catalysis; structure; ubiquitination; ubiquitin ligase; ANKIB1, ankyrin repeat- and IBR domain-containing 1; BRcat, benign-catalytic; CCCP, carbonyl cyanide m-chlorophenylhydrazone; Cdk5, cyclin-dependent kinase 5; cIAP2, cellular inhibitor of apoptosis 2; CK1, casein kinase 1; CPH, Cul7, Parc and HERC2 proteins; CRL, Cul-RING-ligase; Cul, cullin; Eps15, epidermal growth factor receptor pathway substrate 15; FANCL, Fanconi anaemia, complementation group L; HDAC, histone deacetylase; HECT, homologous with E6-associated protein C-terminus; HOIL-1, haem-oxidized IRP2 ubiquitin ligase 1; HOIP, HOIL-1-interacting protein; IBR, InBetweenRING; LUBAC, linear ubiquitin chain assembly complex; MDM2, murine double minute 2; MIRO, mitochondrial Rho GTPase; NEDD, neural-precursor-cell-expressed developmentally down-regulated; NEMO, NF-κB essential modulator; NF-κB, nuclear factor κB; NZF, Npl4 ZNF; Parc, parkin-like cytoplasmic p53-binding protein; PINK1, PTEN-induced putative kinase 1; PKC, protein kinase C; RanBP2, RAN-binding protein 2; RBR, RING-BetweenRING-RING/RING1-BRcat-Rcat; Rcat, required-for-catalysis; RNF, RING finger protein; RWD, RING finger and WD repeat-containing; SH3, Src homology 3; SHARPIN, SHANK-associated RH domain interactor; SILAC, stable isotope labelling by amino acids in cell culture; SUMO, small ubiquitin-related modifier; TOMM70A, translocase of outer mitochondrial membrane 70 homologue A; TRAF6, tumour-necrosis-factor-receptor-associated factor 6; TRIAD, two RING fingers and a DRIL (double RING finger linked); UBA, ubiquitin-associated; UBE2L, ubiquitin-conjugating enzyme E2L; UIM, ubiquitin-interacting motif; Ubl, ubiquitin-like; ZNF, zinc finger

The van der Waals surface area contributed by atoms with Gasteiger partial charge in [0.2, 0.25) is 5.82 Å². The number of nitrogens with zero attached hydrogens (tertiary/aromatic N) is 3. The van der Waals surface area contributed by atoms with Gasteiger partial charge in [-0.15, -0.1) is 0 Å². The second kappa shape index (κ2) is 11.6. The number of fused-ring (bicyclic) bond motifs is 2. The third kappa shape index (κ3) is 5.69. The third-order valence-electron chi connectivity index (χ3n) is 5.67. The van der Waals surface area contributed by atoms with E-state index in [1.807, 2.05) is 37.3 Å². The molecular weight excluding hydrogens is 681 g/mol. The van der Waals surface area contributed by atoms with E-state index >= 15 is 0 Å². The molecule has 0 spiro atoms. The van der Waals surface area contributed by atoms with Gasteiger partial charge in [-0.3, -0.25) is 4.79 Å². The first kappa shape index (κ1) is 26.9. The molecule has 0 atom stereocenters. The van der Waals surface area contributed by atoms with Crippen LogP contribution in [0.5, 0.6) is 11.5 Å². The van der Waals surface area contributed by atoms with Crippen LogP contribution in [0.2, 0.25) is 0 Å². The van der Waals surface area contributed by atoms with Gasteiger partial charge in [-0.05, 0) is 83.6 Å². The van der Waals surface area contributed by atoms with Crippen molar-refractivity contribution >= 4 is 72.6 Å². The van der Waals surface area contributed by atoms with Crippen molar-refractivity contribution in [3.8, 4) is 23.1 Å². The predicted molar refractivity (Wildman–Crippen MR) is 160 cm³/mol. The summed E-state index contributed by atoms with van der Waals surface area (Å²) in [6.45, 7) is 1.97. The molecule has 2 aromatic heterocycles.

In E1-E2-E3 ubiquitin (Ub) conjugation cascades, the E2 first forms a transient E2~Ub covalent complex, and then interacts with an E3 for Ub transfer. For cascades involving E3s in the HECT class, Ub is transferred from an associated E2 to the acceptor Cys in the HECT domain C-lobe. To gain insights into this process, we determined the crystal structure of a complex between the HECT domain of NEDD4L and the E2 UbcH5B bearing a covalently-linked Ub at its active site (UbcH5B~Ub). Noncovalent interactions between UbcH5B and the HECT N-lobe and between Ub and the HECT domain C-lobe lead to an overall compact structure, with the Ub C-terminus sandwiched between UbcH5B and HECT domain active sites. The structure suggests a model for E2-to-HECT Ub transfer, in which interactions between a donor Ub and an acceptor domain constrain upstream and downstream enzymes for conjugation.
Ubiquitin; HECT; E3; Ubiquitin ligase; UbcH5B; NEDD4L; NEDD4-2
Herpes simplex virus 1 (HSV-1)-infected cell protein 0 (ICP0) is a multifunctional protein that plays a key role in overcoming numerous facets of host innate immunity. A key function of ICP0 that requires an intact RING finger domain is that of an ubiquitin E3 ligase: ICP0 interacts with at least three ubiquitin-conjugating enzymes of which one, UbcH5a, is required for degradation of PML and SP100. A preceding report showed that ICP0 is highly unstable at very early times after infection but becomes stable at later times. We report here that (i) the degradation of ICP0 is not infected cell specific, (ii) the degradation does not require the interaction of ICP0 with either UbcH5a, UbcH6, or UbcH9, (iii) ICP0 is degraded both early and late in cells infected with a mutant lacking the UL13 protein kinase, (iv) ICP0 encoded by wild-type virus or the ΔUL13 mutant is stable in cells transfected with a plasmid encoding UL13 before infection, (v) ICP0 carrying mutations in the RING finger domain is stable both early and late in infection, and, finally, (vi) in cells infected with both wild type and RING finger mutant only the wild-type ICP0 is rapidly degraded at early times. The results suggest that the stability of ICP0 is mediated by the UL13 protein kinase and that the target of proteolysis is a site at or near the RING domain of ICP0.